The prognostic significance of significant FTR in patients with AF was previously described, and an increasing severity of TR was correlated with a worse outcome [21, 26]. Data from a community-based study showed that AF in patients with heart failure and preserved LVEF portended a poor prognosis . Significant FTR increased the probability of future episodes of heart failure in patients with AF . In agreement with other studies, the present study showed that significant FTR was an independent predictor of adverse outcomes of heart failure and death. Furthermore, patients with significant FTR were more commonly found to have worse hemodynamic parameters, such as right atrial pressure, PAP, the presence of PH and impaired RV systolic function. These findings might help to explain the more adverse outcomes found in this group. Data from the present study suggest that significant FTR merits further study in an attempt to determine ways to decrease the incidence of significant FTR and thus to prevent the high incidence of adverse outcomes reported in the present study.
This was a retrospective study conducted in a single center. A larger, prospective, multicenter study of patients with AF should be encouraged to identify the accurate incidence of FTR and factors associated with adverse outcomes. Most of the measurements in this study were performed using two-dimensional echocardiography, which might be less accurate and less reproducible than three-dimensional echocardiography. Specifically, TR severity was routinely assessed using the vena contracta width, TR jet area or semiquantitatively by visual estimation. More accurate assessment of TR severity, such as proximal isovelocity surface area, should be performed. Due to the retrospective nature of the present study, the echocardiographic findings did not include the parameters of right heart remodeling and could not elucidate the causal relationship between AF and atrial FTR.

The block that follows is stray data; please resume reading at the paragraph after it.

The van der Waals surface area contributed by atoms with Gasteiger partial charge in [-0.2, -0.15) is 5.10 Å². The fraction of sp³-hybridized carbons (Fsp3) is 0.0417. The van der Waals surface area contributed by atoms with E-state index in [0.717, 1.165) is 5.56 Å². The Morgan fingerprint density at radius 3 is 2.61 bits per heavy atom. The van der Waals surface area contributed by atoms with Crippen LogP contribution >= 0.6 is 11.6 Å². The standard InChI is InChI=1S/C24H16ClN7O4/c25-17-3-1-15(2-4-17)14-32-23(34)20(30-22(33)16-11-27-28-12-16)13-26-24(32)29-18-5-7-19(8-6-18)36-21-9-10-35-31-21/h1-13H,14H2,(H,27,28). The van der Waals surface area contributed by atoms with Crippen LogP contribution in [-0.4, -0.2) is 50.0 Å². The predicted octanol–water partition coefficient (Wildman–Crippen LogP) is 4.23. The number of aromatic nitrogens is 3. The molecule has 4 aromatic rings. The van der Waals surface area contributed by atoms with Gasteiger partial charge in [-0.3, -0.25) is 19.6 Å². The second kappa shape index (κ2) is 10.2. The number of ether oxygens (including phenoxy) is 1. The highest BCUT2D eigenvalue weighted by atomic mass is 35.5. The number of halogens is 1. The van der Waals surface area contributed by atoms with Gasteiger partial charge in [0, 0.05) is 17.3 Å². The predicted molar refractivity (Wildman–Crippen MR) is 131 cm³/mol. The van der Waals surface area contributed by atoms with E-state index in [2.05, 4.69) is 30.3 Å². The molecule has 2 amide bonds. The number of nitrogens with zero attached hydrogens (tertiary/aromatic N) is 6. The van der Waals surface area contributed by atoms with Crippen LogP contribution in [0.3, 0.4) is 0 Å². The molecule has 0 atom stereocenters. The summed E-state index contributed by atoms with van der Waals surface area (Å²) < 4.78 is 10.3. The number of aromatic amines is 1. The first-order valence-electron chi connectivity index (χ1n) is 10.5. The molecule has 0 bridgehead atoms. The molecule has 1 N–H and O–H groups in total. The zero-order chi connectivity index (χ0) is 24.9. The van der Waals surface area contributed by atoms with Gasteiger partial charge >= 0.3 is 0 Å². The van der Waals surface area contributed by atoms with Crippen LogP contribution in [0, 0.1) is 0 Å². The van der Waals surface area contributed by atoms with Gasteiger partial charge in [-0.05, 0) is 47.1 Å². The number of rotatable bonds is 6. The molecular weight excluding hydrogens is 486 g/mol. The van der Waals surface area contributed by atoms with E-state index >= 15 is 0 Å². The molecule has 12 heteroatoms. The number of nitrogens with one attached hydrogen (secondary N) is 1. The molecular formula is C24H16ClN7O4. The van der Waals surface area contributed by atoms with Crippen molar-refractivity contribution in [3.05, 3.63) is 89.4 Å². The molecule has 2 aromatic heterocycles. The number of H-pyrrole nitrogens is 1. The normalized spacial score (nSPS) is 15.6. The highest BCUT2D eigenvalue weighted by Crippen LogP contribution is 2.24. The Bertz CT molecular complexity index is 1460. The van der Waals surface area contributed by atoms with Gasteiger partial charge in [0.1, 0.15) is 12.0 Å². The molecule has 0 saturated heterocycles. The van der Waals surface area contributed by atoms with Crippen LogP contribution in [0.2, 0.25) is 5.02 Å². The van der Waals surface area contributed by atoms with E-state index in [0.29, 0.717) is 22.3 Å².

Significant FTR was common in patients with AF and associated with adverse outcomes. Female gender, LAV index and presence of PH were independent predictors of significant FTR, while high CHA2DS2-VASc score, significant FTR and presence of PH were independent predictors of the adverse outcomes in patients with AF and preserved LVEF.
Availability of data and materials
The datasets used and/or analysed during the current study are available from the corresponding author on reasonable request.
Functional tricuspid regurgitation
Left atrial volume
Left ventricular ejection fraction
Pulmonary artery pressure
Pulmonary artery systolic pressure
- S’TV :
Peak systolic myocardial velocity of lateral tricuspid annulus
Tricuspid annular plane systolic excursion
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The authors are indebted to Herbert M. Swick, M.D. for the manuscript preparation and grammatical editing.
The abstract of the study has been accepted and recently presented at the 2020 European Society of Cardiology Congress.
Ethics approval and consent to participate
The Siriraj Institutional Review Board approved the study (Certificate of Approval no. Si 171/2019) and agreed that the informed consent was not necessary due to the retrospective nature of the study. The information of all patients was anonymized and de-identified prior to analysis.
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Prapan, N., Ratanasit, N. & Karaketklang, K. Significant functional tricuspid regurgitation portends poor outcomes in patients with atrial fibrillation and preserved left ventricular ejection fraction. BMC Cardiovasc Disord 20, 433 (2020). https://doi.org/10.1186/s12872-020-01716-6
- Atrial fibrillation
- Functional tricuspid regurgitation
- Left atrial volume
- Pulmonary hypertension
- Severe tricuspid regurgitation